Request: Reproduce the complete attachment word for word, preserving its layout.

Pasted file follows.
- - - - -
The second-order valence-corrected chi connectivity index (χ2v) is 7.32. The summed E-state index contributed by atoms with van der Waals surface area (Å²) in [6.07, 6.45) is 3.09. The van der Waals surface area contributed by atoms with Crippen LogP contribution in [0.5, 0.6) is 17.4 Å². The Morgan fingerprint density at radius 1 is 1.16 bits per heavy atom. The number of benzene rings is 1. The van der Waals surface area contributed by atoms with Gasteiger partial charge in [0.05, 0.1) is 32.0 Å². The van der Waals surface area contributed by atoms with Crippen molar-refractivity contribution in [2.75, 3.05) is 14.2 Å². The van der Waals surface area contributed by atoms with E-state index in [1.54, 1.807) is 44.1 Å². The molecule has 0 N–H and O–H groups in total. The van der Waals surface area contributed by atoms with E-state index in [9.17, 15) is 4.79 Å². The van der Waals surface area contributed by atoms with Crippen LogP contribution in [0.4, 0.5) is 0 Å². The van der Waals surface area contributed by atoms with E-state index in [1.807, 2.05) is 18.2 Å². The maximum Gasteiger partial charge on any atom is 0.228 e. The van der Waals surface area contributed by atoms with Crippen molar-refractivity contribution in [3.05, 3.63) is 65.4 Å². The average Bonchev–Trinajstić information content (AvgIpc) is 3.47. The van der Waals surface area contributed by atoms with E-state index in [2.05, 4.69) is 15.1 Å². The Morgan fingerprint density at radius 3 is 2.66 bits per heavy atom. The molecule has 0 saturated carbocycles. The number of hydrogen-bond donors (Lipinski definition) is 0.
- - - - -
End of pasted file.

The second-order valence-corrected chi connectivity index (χ2v) is 7.32. The summed E-state index contributed by atoms with van der Waals surface area (Å²) in [6.07, 6.45) is 3.09. The van der Waals surface area contributed by atoms with Crippen LogP contribution in [0.5, 0.6) is 17.4 Å². The Morgan fingerprint density at radius 1 is 1.16 bits per heavy atom. The number of benzene rings is 1. The van der Waals surface area contributed by atoms with Gasteiger partial charge in [0.05, 0.1) is 32.0 Å². The van der Waals surface area contributed by atoms with Crippen molar-refractivity contribution in [2.75, 3.05) is 14.2 Å². The van der Waals surface area contributed by atoms with E-state index in [1.54, 1.807) is 44.1 Å². The molecule has 0 N–H and O–H groups in total. The van der Waals surface area contributed by atoms with E-state index in [9.17, 15) is 4.79 Å². The van der Waals surface area contributed by atoms with Crippen LogP contribution in [0.4, 0.5) is 0 Å². The van der Waals surface area contributed by atoms with E-state index in [1.807, 2.05) is 18.2 Å². The maximum Gasteiger partial charge on any atom is 0.228 e. The van der Waals surface area contributed by atoms with Crippen molar-refractivity contribution in [3.05, 3.63) is 65.4 Å². The average Bonchev–Trinajstić information content (AvgIpc) is 3.47. The van der Waals surface area contributed by atoms with E-state index in [2.05, 4.69) is 15.1 Å². The Morgan fingerprint density at radius 3 is 2.66 bits per heavy atom. The molecule has 0 saturated carbocycles. The number of hydrogen-bond donors (Lipinski definition) is 0.